Lance Weislak, the Director of International Finance at Chevron Energy Solutions, gave a talk last week at SVLG's Energy and Sustainability Summit on "Financing Clean Energy and Green Infrastructure."

Especially relevant in these days of rising oil prices, Weislak said that clean energy's "best friend is increasing energy cost."

The price of electricity is going nowhere but up. The Chevron exec cited California's Diablo Canyon nuclear plant and the 2023 expiry of its license as an accelerator of electricity prices. A Chevron-commissioned UC-Davis study shows electricity prices rising 4 percent to 6 percent per year. He said that Los Angeles Department of Water and Power rates will see 8 percent increases.

"It makes the decision to go renewable that much easier," said Weislak.

Chevron Energy Services is an energy service company (ESCO) and calls its projects "shared savings contracts." In "every project we do, we perform an energy audit," he said. Chevron learns how the customer spends money on electricity and then focuses on the low-hanging fruit.

He said that a typical project will save 20 percent to 40 percent with "zero capital cost out of pocket." 

Weislak preached the four commandments of ESCOs and energy efficiency:

  • Thou shalt turn lights off when not in the room (behavioral change)
  • Thou shalt optimize and run efficiently what you have (retro-commissioning)
  • Thou shalt maximize "negawatts" before megawatts
  • Thou shalt use renewables for remaining energy needs

The Chevron exec suggested the following "loading order" for financing an energy efficiency project:

  1. Grants (Department of Energy, CEC, foundations)
  2. Rebates and utility incentives
  3. Low-cost financing (e.g., 0 percent CEC Loan)
  4. Third-party financing (e.g., tax-exempt lease purchase)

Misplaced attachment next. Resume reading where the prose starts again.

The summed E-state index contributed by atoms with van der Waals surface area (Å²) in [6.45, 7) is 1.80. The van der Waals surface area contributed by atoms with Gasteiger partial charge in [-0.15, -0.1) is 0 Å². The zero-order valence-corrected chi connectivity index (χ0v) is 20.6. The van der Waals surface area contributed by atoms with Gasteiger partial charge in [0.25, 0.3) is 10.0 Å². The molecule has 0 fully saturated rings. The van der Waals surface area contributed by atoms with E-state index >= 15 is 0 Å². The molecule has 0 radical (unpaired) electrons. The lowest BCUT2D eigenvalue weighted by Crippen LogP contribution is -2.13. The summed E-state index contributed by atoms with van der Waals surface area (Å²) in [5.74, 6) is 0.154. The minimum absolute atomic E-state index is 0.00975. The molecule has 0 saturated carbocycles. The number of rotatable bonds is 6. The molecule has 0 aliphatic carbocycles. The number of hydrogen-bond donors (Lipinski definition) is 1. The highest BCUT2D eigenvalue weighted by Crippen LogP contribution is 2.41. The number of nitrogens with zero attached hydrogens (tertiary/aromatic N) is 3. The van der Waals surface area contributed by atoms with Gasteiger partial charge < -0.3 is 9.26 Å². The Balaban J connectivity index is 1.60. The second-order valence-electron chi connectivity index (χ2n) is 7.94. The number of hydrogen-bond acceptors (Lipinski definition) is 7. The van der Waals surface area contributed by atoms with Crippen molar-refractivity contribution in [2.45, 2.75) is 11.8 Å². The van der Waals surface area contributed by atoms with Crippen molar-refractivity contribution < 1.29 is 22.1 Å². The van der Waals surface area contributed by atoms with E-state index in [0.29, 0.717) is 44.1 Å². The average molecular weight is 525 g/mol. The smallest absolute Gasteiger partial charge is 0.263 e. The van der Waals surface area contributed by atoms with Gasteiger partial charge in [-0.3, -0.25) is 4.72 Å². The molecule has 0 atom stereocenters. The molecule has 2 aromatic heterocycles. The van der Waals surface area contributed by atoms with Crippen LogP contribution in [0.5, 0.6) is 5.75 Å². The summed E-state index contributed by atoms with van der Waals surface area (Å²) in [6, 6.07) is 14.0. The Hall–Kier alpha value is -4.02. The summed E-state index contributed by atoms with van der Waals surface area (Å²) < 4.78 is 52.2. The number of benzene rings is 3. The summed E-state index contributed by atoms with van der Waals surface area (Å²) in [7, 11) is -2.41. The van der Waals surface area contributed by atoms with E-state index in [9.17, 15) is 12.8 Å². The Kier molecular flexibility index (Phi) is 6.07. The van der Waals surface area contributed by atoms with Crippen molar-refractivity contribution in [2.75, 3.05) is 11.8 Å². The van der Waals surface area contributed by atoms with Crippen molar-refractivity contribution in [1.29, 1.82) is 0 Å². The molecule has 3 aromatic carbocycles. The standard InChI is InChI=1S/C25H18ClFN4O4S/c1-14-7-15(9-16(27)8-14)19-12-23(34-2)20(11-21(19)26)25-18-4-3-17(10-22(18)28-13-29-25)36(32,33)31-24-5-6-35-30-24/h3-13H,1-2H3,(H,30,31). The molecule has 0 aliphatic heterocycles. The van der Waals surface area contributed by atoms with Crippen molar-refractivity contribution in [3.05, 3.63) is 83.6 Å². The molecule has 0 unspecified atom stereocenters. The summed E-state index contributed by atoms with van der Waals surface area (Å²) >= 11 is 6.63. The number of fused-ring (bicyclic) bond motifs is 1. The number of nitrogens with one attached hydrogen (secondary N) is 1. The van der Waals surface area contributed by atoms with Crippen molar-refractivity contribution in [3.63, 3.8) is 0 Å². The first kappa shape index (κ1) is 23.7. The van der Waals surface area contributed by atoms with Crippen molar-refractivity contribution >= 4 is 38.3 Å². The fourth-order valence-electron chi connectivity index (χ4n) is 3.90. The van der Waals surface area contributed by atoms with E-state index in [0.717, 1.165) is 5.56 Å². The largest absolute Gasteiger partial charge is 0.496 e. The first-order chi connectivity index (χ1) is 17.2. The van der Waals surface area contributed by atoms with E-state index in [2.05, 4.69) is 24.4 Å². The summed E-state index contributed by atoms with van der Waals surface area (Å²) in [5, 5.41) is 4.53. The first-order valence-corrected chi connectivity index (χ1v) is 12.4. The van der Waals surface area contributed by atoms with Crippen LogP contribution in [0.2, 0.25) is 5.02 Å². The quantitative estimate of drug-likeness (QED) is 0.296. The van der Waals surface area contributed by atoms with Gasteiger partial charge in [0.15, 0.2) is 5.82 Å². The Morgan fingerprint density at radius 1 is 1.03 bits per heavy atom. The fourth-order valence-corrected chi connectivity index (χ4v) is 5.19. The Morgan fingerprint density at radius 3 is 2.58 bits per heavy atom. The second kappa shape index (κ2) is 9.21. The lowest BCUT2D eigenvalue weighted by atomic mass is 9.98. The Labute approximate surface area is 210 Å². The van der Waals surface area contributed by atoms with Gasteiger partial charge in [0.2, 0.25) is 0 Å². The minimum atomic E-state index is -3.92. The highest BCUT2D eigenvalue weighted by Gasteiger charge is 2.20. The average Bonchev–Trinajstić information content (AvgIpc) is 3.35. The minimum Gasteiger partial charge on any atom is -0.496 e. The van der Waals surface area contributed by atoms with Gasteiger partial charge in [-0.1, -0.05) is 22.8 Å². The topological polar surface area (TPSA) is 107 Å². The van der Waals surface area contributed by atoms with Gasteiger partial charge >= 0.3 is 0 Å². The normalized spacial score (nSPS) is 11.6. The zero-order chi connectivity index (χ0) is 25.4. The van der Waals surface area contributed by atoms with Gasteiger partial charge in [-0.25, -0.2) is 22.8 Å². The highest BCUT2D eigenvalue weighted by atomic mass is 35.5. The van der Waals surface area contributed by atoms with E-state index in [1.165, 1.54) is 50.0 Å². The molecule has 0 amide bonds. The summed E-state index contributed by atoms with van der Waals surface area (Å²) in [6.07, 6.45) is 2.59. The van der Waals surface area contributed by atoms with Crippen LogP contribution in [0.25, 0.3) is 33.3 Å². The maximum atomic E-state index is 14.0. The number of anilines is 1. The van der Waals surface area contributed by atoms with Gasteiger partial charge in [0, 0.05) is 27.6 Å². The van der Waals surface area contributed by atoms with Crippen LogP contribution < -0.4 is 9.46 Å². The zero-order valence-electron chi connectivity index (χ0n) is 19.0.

He also had some things to say about "The Big 3" financing vehicles: power purchase agreements, tax-exempt lease purchases, and Certificates of Participation.

Chevron Energy Services focuses on the public sector because while "cities don't go out of business," they still face enormous funding pressures. While the private sector wants a 20 percent return and a fast payback, the public sector is comfortable with 10 percent to 12 percent payback.  

A project with the City of Livermore, California cost $12.5 million but required no money down to finance 6,203 streetlights and 1.4 megawatts of solar on twenty-one buildings, for a first-year savings of $765,231.

Weislak claims that "government gets it right" with Public Code 4217, which allows sole sourcing on an ESCO project "so long as the savings are greater than the cost." He said that 19 percent of California electricity goes to water use, but water savings don’t count under 4217.

His "big idea" is to count water savings in savings calculations. He sees Chevron as being able to identify, develop, finance, and implement water savings in the public sector and create what he terms a "WESCO," (water savings company).

Matt Arnold, managing director of sustainable finance for JPMorgan Chase, sees the virtue in the Livermore project but notes that it is "just a single" in the grand scheme of things when "we need home runs." Arnold's critique of ESCOs is that they tend to focus on the short term and will accept very little emerging technology risk. He also noted that "big retrofits have long paybacks" and are "really difficult to squeeze into a project."

Since 1990, U.S. ESCOs have grown the market from less than $500 million to more than $5 billion in 2011. And according to a new analysis of the market from the Lawrence Berkeley National Laboratory (PDF), revenues will double or even triple from $6.4 billion in 2013 to between $13.3 billion and $15.3 billion by the end of the decade.